In the Garden:
Red poinsettias may be traditional, but I love the new speckled varieties
Pamper Your New Poinsettias
You know it's getting close to the holidays when poinsettias start showing up in garden shops and grocery stores. Buying the best plant can be a daunting task, considering there are likely 20 varieties in a dozen sizes and shapes from which to choose. Red is traditional, but available colors range from pink, salmon, white, pink with white splashes, and pink with red stripes. If none of these colors suits your decor, you can adjust the colors by spraying the plants with floral dye. Floral dye comes in an aerosol spray can and is used by florists to change or intensify the colors of cut flowers. It is available in craft stores and floral supply shops.
If you have a pink poinsettia and want lavender, you can spray it with Hydrangea Blue or Lilac floral dye. Spraying it with Daffodil Yellow produces a peach color. A red poinsettia sprayed with Delphinium Blue becomes burgundy; sprayed with Purple Pansy, it becomes violet. A marbled pink and white poinsettia can become lavender and light blue when sprayed with Hydrangea Blue floral dye, periwinkle and dark blue when sprayed with Delphinium Blue, peach and golden yellow when sprayed with Daffodil, or two values of lavender when sprayed with Lilac floral dye. Let your imagination run wild and you can have some eye-catching poinsettias to wow your guests.
How to Choose the Best
To get the best poinsettias, select plants with thoroughly colored and expanded bracts. The red, white, pink, and speckled "flowers" on poinsettias are actually modified leaves, called bracts. The real flowers are the tiny yellow things in the middle of the bracts.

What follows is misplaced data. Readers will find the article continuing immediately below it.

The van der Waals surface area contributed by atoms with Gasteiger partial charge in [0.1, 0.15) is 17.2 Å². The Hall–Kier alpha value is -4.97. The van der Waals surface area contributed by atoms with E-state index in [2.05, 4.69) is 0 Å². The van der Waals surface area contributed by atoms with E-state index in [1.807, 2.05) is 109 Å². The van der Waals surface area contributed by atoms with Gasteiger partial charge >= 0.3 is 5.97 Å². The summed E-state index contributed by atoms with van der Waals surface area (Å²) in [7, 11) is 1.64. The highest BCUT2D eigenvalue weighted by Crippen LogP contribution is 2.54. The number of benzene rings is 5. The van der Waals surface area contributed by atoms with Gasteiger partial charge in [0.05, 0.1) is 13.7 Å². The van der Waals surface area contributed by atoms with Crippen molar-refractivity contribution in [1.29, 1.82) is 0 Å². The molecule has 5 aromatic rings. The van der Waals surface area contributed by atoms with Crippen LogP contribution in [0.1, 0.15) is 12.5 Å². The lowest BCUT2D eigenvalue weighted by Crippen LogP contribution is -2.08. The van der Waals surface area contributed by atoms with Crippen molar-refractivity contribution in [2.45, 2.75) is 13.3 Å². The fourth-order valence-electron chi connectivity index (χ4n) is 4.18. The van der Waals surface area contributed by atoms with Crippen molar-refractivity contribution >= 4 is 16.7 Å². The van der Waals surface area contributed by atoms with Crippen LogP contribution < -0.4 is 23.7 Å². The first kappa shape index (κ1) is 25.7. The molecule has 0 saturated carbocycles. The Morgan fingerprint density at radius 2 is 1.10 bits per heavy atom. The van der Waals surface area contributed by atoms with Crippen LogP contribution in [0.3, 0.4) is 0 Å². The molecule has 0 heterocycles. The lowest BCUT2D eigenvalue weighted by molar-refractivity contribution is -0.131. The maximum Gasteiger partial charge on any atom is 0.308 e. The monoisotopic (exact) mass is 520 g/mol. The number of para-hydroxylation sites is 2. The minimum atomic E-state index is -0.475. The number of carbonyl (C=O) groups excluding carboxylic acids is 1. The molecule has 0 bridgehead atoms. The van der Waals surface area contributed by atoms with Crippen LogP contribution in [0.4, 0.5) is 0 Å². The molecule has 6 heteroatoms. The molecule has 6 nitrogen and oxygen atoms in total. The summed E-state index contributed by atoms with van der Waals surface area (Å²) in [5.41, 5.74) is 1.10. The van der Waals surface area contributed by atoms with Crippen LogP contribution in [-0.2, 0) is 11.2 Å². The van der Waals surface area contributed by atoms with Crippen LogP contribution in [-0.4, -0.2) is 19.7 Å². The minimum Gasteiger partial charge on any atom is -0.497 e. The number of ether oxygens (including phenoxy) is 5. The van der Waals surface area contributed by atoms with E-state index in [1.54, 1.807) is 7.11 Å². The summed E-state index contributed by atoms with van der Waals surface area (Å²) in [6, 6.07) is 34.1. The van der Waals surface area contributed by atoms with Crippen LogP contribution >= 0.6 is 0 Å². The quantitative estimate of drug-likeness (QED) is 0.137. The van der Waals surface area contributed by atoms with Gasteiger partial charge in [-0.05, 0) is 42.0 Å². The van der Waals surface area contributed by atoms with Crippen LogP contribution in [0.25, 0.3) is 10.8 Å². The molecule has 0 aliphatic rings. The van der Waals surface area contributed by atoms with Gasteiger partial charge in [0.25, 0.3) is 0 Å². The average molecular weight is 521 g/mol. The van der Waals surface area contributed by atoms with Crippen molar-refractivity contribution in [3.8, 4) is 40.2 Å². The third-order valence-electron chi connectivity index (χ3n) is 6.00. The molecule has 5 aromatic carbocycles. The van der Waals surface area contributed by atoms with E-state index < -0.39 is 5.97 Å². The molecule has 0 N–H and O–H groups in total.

Begin your search by looking for poinsettias with these characteristics:
1. Bracts with no blemishes.
2. Dense foliage all the way down the stem.
3. Plants about two and one-half times the height of the pot.
4. Strong, stiff stems.
5. Small, yellow flowers just barely opened.
6. Green, healthy lower leaves.
Get to the Bottom of Things
Once you've chosen the very best-looking plants, carefully slip off the pot and look for white and light tan colored roots that have grown all the way to the sides of the pot. Brown roots, or few roots, can be a bad sign. The act of publicly un-potting a plant makes me feel a little bit daring, but it's worth the effort. A poinsettia without a good root system won't last very long.
I've found that poinsettias will last about three weeks indoors, even in the darkest corners where no other plant life will survive. This makes them perfect for decorating a room to my own taste rather than having to place them under optimal growing conditions. If you place yours in a dark area, be sure to water only when the soil is very dry and don't fertilize at all.
After the holiday cleanup, poinsettias should be returned to fairly bright light to remain healthy. South, east or west windows are best. The bracts may open completely and then fall off, but this is normal. If they last until March, your poinsettia is very happy where you put it. Water regularly -- as often as necessary to keep the soil from drying out.
Cut the plant back in early April, leaving four to six nodes or segments on each stem. Begin fertilizing with a diluted liquid houseplant fertilizer when new growth begins. As the weather warms in late spring, take your poinsettia outdoors to spend the summer in a sunny spot. Trim new growth back in July and again in mid-August to encourage a bushy appearance.
Conditioning for Rebloom
When weather cools in the fall, bring your poinsettia back indoors and place it in a sunny windowsill. It takes about 10 weeks of special treatment to coax poinsettias into bloom. Beginning in late September, provide 14 hours of total darkness and 10 hours of bright light every 24 hours. I put mine in a closet every evening at 6 and take it out every morning at 8, placing it in a west-facing window. This process is repeated until the first week of December. If all goes well, it should be radiant with color by Christmas!
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